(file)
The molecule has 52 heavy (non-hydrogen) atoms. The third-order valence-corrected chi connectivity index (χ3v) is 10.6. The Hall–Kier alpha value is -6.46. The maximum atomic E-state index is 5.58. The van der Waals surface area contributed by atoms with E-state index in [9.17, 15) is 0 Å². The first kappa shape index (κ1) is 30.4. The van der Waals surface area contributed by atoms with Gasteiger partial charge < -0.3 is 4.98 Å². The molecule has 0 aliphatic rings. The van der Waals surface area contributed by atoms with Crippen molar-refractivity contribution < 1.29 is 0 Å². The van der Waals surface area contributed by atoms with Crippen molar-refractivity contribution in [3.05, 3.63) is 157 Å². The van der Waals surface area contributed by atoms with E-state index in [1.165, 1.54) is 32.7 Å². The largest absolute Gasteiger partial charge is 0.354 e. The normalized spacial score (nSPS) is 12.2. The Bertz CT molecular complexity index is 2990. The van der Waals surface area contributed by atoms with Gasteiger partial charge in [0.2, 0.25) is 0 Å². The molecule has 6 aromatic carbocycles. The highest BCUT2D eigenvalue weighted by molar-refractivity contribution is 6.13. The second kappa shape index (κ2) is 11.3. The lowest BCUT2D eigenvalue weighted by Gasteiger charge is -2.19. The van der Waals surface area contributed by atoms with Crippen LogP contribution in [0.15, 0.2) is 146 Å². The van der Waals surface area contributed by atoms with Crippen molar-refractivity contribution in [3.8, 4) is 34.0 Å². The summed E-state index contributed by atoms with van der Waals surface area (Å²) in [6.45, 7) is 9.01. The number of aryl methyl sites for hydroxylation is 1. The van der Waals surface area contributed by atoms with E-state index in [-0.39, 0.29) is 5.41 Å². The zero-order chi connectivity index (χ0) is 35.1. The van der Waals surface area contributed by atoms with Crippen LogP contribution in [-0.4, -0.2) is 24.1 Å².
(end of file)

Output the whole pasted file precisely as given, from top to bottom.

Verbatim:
The molecule has 52 heavy (non-hydrogen) atoms. The third-order valence-corrected chi connectivity index (χ3v) is 10.6. The Hall–Kier alpha value is -6.46. The maximum atomic E-state index is 5.58. The van der Waals surface area contributed by atoms with E-state index in [9.17, 15) is 0 Å². The first kappa shape index (κ1) is 30.4. The van der Waals surface area contributed by atoms with Gasteiger partial charge < -0.3 is 4.98 Å². The molecule has 0 aliphatic rings. The van der Waals surface area contributed by atoms with Crippen molar-refractivity contribution < 1.29 is 0 Å². The van der Waals surface area contributed by atoms with Crippen molar-refractivity contribution in [3.05, 3.63) is 157 Å². The van der Waals surface area contributed by atoms with E-state index in [1.165, 1.54) is 32.7 Å². The largest absolute Gasteiger partial charge is 0.354 e. The normalized spacial score (nSPS) is 12.2. The Bertz CT molecular complexity index is 2990. The van der Waals surface area contributed by atoms with Gasteiger partial charge in [0.2, 0.25) is 0 Å². The molecule has 6 aromatic carbocycles. The highest BCUT2D eigenvalue weighted by molar-refractivity contribution is 6.13. The second kappa shape index (κ2) is 11.3. The lowest BCUT2D eigenvalue weighted by Gasteiger charge is -2.19. The van der Waals surface area contributed by atoms with Crippen LogP contribution in [0.15, 0.2) is 146 Å². The van der Waals surface area contributed by atoms with Crippen molar-refractivity contribution in [3.8, 4) is 34.0 Å². The summed E-state index contributed by atoms with van der Waals surface area (Å²) in [6.45, 7) is 9.01. The number of aryl methyl sites for hydroxylation is 1. The van der Waals surface area contributed by atoms with E-state index in [-0.39, 0.29) is 5.41 Å². The zero-order chi connectivity index (χ0) is 35.1. The van der Waals surface area contributed by atoms with Crippen LogP contribution in [-0.4, -0.2) is 24.1 Å².